A randomized phase III clinical trial shows that people with advanced colorectal cancer may not need a frequently considered component of treatment – heated chemotherapy delivered to the abdomen during surgery. There was no difference in survival between patients with metastases in the abdomen who received heated chemotherapy during surgery and those who received surgery alone. Long-term side effects were more common with chemotherapy.
The study was presented at the 2018 American Society of Clinical Oncology (ASCO) Annual Meeting.
Peritoneal carcinomatosis – metastatic tumors on the lining of the abdominal cavity called the peritoneum – occur in about 20% of people with metastatic colorectal cancer. When tumors can be completely removed, a treatment that has been used is surgery with chemotherapy delivered into the abdomen (known as hyperthermic intra-peritoneal chemotherapy, HIPEC). Surgery with HIPEC may prolong survival (compared to systemic therapy alone), and surgery may cure up to 16% of patients with peritoneal carcinomatosis.
“When this approach was introduced more than 15 years ago, it was the first effective treatment for metastatic tumors on a patient’s abdomen, but we didn’t know whether delivering heated chemotherapy during surgery was an important component of the treatment or not,” said lead study author Francois Quenet, MD, head of the hepato-biliary and peritoneal surface malignancy unit at the Regional Cancer Institute in Montpellier, France. “This is the first randomized study assessing the role of this special type of chemotherapy in advanced colorectal cancer, and it shows that it does not provide added benefit over surgery.”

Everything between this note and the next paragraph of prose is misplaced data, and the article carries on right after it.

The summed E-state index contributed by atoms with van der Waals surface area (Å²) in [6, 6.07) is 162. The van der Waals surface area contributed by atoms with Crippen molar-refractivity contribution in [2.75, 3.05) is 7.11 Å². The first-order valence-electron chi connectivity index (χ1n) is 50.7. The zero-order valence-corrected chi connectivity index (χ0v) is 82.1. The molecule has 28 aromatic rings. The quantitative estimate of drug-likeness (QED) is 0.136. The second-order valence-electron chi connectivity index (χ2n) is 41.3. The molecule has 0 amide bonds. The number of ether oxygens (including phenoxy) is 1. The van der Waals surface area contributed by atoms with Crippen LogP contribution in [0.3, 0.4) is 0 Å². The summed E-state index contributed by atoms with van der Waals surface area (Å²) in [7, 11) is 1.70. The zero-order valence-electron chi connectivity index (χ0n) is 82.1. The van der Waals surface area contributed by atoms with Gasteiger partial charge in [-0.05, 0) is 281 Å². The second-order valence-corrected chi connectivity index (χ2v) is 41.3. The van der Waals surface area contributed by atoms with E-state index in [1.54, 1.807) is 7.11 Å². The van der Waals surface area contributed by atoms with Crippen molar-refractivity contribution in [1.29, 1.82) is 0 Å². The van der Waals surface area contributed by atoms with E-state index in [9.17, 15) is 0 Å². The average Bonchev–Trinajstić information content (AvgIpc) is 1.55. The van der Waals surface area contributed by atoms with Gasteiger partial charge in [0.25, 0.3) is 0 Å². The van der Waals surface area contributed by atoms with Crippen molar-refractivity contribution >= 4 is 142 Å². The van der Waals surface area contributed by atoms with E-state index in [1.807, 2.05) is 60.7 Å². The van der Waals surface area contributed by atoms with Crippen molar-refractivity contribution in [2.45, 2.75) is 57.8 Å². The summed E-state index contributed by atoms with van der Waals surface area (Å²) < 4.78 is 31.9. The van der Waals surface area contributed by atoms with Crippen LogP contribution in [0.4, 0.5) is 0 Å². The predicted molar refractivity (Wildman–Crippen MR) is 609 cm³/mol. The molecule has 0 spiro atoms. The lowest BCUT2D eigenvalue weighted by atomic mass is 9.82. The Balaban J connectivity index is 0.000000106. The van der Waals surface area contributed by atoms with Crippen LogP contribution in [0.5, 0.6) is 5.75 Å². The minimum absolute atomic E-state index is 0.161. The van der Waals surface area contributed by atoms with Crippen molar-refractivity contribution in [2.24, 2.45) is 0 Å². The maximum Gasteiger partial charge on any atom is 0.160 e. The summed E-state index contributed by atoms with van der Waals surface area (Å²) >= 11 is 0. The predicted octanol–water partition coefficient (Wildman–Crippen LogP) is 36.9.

About the Study
The PRODIGE 7 trial enrolled 265 patients in France who had stage IV colorectal cancer with peritoneal carcinomatosis, and no metastases elsewhere in the body. The patients were randomly assigned to receive surgery plus HIPEC (chemotherapy oxaliplatin heated to 43°C in an attempt to increase chemotherapy efficacy) or surgery alone. Most (96%) of the patients also received systemic chemotherapy, before surgery, after surgery or both. The type of systemic therapy was per physician choice.
“This study is an example where less is more. It suggests we can spare many people with colorectal cancer from unnecessary chemotherapy that often comes with harsh side effects,” said ASCO Expert Andrew Epstein, MD.
At a median follow-up of 64 months, the median overall survival was 41.2 months in the non-HIPEC group vs. 41.7 months in the HIPEC group (the difference between the two groups was not statistically significant). The time until the cancer returned (recurrence-free survival) was also similar between the two groups: median 11.1 months in the non-HIPEC group vs. median 13.1 months in the HIPEC group.
The overall mortality rate at 30 days after surgery was 1.5% in both groups, and there was no difference in the rate of side effects during the first 30 days. At 60 days, however, the rate of complications in the HIPEC group was almost double that in the non-HIPEC group (24.1% vs. 13.6%).
More research is needed to determine if there are patients who would still benefit from receiving HIPEC with surgery. A subgroup analysis from this study suggests that HIPEC might be beneficial for patients with a mid-range peritoneal cancer index (a measure of the amount of cancer in the abdomen), but the numbers were too small to be conclusive. People with a low peritoneal cancer index can likely forgo HIPEC, whereas those with a high index may not benefit from either surgery or HIPEC. Meanwhile, other types of chemotherapy may be more effective than oxaliplatin, the type of chemotherapy used in HIPEC for this study.
This study received funding from R&D UNICANCER.
Study at a Glance
|Disease||Metastatic Colorectal Cancer|
|Trial Phase, Type||Phase III, Randomized|
|Patients on Trial||265|
|Intervention Tested||Surgery plus HIPEC vs. surgery|
|Primary Finding||mOS 41.7 months with surgery plus HIPEC vs. 41.2 months with surgery alone|
|Secondary Finding(s)||mRFS 13.1 months with surgery plus HIPEC vs. 11.1 with surgery alone|